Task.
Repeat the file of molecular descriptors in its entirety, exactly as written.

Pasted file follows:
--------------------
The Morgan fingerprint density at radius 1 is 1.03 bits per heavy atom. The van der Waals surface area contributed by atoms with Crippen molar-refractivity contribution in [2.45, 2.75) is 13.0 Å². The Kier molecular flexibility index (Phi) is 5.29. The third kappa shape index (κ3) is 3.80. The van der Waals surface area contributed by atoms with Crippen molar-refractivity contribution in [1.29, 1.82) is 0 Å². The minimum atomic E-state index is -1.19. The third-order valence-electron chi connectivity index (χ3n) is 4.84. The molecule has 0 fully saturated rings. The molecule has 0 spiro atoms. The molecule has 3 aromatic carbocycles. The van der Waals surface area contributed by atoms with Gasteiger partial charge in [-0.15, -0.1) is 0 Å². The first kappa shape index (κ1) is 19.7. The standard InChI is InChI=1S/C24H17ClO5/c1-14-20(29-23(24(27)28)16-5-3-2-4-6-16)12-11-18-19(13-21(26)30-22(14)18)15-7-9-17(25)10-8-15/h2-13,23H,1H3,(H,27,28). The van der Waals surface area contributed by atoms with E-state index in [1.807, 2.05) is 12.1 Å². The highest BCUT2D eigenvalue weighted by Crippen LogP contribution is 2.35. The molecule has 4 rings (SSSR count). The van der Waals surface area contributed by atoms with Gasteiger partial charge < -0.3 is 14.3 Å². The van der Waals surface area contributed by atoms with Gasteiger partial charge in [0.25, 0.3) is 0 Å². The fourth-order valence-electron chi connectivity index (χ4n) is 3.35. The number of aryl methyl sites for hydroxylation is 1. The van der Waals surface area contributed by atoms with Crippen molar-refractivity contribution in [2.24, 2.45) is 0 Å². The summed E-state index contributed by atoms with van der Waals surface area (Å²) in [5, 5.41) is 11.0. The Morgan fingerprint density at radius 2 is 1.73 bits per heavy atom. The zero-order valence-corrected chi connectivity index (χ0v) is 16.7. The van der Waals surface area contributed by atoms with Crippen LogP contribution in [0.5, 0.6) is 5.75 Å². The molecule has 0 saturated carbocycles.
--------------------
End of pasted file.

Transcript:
The Morgan fingerprint density at radius 1 is 1.03 bits per heavy atom. The van der Waals surface area contributed by atoms with Crippen molar-refractivity contribution in [2.45, 2.75) is 13.0 Å². The Kier molecular flexibility index (Phi) is 5.29. The third kappa shape index (κ3) is 3.80. The van der Waals surface area contributed by atoms with Crippen molar-refractivity contribution in [1.29, 1.82) is 0 Å². The minimum atomic E-state index is -1.19. The third-order valence-electron chi connectivity index (χ3n) is 4.84. The molecule has 0 fully saturated rings. The molecule has 0 spiro atoms. The molecule has 3 aromatic carbocycles. The van der Waals surface area contributed by atoms with Gasteiger partial charge in [-0.15, -0.1) is 0 Å². The first kappa shape index (κ1) is 19.7. The standard InChI is InChI=1S/C24H17ClO5/c1-14-20(29-23(24(27)28)16-5-3-2-4-6-16)12-11-18-19(13-21(26)30-22(14)18)15-7-9-17(25)10-8-15/h2-13,23H,1H3,(H,27,28). The van der Waals surface area contributed by atoms with E-state index in [1.807, 2.05) is 12.1 Å². The highest BCUT2D eigenvalue weighted by Crippen LogP contribution is 2.35. The molecule has 4 rings (SSSR count). The van der Waals surface area contributed by atoms with Gasteiger partial charge < -0.3 is 14.3 Å². The van der Waals surface area contributed by atoms with Gasteiger partial charge in [0.25, 0.3) is 0 Å². The fourth-order valence-electron chi connectivity index (χ4n) is 3.35. The number of aryl methyl sites for hydroxylation is 1. The van der Waals surface area contributed by atoms with Crippen molar-refractivity contribution in [2.24, 2.45) is 0 Å². The summed E-state index contributed by atoms with van der Waals surface area (Å²) in [5, 5.41) is 11.0. The Morgan fingerprint density at radius 2 is 1.73 bits per heavy atom. The zero-order valence-corrected chi connectivity index (χ0v) is 16.7. The van der Waals surface area contributed by atoms with Crippen LogP contribution in [0.5, 0.6) is 5.75 Å². The molecule has 0 saturated carbocycles.